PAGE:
Noomi Rapace talked about The Millennium Trilogy and her character in Sherlock Holmes 2. We listened.
So the saga of Lisbeth Salander is finally drawing to a close, and it’s time to find out if Noomi Rapace’s steely gaze can overpower the collective dribblings of The Bad Men. Suffering from the same inherent plot problems as part two (The Girl Who Played With Fire), The Girl Who Kicked The Hornets’ Nest never quite manages to recreate the satisfying arc of the universally acclaimed part one – The Girl With The Dragon Tattoo. Still, this is sleek and sophisticated film-making with a refreshing “anti-blockbuster” feel, it’s just a shame the story doesn’t quite suit the medium.
Rachel McAdams voices doubts regarding her involvement in the upcoming sequel to 2009’s Sherlock Holmes.
Are you worried that November might well end up as the lame month the calendar Gods intended it to be? Do you sit around doing nothing but contemplating the terrible event Christmas shopping will turn out to be? Well I can’t technically help you with any of that. What I can do though is provide you with the awesomeness that is the latest Film Festivals from around the UK!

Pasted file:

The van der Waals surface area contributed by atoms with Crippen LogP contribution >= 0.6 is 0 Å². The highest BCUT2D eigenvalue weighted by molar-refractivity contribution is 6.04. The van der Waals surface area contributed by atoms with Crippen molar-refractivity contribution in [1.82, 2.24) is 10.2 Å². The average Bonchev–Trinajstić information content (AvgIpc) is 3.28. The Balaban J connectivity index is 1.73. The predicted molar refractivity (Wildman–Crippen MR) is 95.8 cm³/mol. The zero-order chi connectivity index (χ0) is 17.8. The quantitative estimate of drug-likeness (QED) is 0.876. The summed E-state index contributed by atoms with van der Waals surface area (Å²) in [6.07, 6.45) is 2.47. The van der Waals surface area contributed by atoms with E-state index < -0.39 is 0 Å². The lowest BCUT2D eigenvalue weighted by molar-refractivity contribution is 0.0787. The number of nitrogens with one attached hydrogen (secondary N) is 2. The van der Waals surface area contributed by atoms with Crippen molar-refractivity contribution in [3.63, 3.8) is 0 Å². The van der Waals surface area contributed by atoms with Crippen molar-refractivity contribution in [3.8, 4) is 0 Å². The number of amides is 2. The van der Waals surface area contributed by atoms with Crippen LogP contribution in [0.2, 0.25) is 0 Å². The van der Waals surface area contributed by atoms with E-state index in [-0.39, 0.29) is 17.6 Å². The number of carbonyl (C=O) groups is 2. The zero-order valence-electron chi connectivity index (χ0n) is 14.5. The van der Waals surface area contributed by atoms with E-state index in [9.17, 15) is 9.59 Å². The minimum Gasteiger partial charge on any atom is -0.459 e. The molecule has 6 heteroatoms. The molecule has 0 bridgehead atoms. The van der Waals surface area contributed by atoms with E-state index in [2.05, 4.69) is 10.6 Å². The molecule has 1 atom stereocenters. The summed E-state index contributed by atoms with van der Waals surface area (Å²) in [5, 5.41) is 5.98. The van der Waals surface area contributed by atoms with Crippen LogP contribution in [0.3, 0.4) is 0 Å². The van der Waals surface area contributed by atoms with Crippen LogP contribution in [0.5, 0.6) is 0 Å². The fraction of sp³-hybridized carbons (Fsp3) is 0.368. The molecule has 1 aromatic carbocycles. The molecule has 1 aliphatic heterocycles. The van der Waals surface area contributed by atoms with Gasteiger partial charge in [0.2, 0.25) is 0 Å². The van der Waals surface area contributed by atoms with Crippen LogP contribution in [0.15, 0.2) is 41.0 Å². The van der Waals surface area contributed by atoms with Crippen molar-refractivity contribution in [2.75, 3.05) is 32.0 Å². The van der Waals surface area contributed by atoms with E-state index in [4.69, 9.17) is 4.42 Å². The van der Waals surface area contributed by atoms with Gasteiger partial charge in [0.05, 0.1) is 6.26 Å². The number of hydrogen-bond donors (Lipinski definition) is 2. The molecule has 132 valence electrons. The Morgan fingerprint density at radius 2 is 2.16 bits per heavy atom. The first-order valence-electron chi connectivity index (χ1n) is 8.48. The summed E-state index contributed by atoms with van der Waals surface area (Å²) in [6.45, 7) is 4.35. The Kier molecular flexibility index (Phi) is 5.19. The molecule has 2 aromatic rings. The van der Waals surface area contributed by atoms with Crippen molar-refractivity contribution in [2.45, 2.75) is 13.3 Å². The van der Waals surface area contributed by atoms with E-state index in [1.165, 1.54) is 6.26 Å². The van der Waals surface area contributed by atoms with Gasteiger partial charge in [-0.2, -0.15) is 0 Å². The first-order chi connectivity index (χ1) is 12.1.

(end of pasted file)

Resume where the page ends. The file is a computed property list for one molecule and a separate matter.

Part-Two-Of-Three syndrome can be tricky. The poor film often comes off like a not-so-glamourous assistant – the one putting in all the leg-work so that the big finish, when it comes, is devastatingly impressive. However, trilogies like LOTR, Back To The Future, Star Wars and Toy Story have all proven that the middle child can shine in their own right. So can any excuses by made for The Girl Who Played With Fire?
If I had a pound for every person I saw reading The Girl with the Dragon Tattoo on the train this month I’d be rich. Well, I’d be able to afford a first class ticket anyways and not have to stand in the corridor having my faced pressed against book covers bearing the tattooed back of a naked girl. Without a doubt, Stieg Larsson’s Millennium Trilogy has captured the world’s imagination, with Oplev’s adaptation of the first book, The Girl with the Dragon Tattoo becoming the most watched film in its native Sweden. So what is all the fuss about? In a word, Lisbeth.
For the second time in as many years, Scandinavian cinema comes up trumps with a stylish and invigorating thriller guaranteed to have audiences teetering excitedly on the edge of their seats. In 2009, we were spellbound by the coming of age story Let The Right One In (Lat Den Ratte Komma In), which put a refreshing yet bloodthirsty new spin on the vampire legend. Now director Neils Arden Oplev introduces a memorably unconventional heroine in The Girl With The Dragon Tattoo .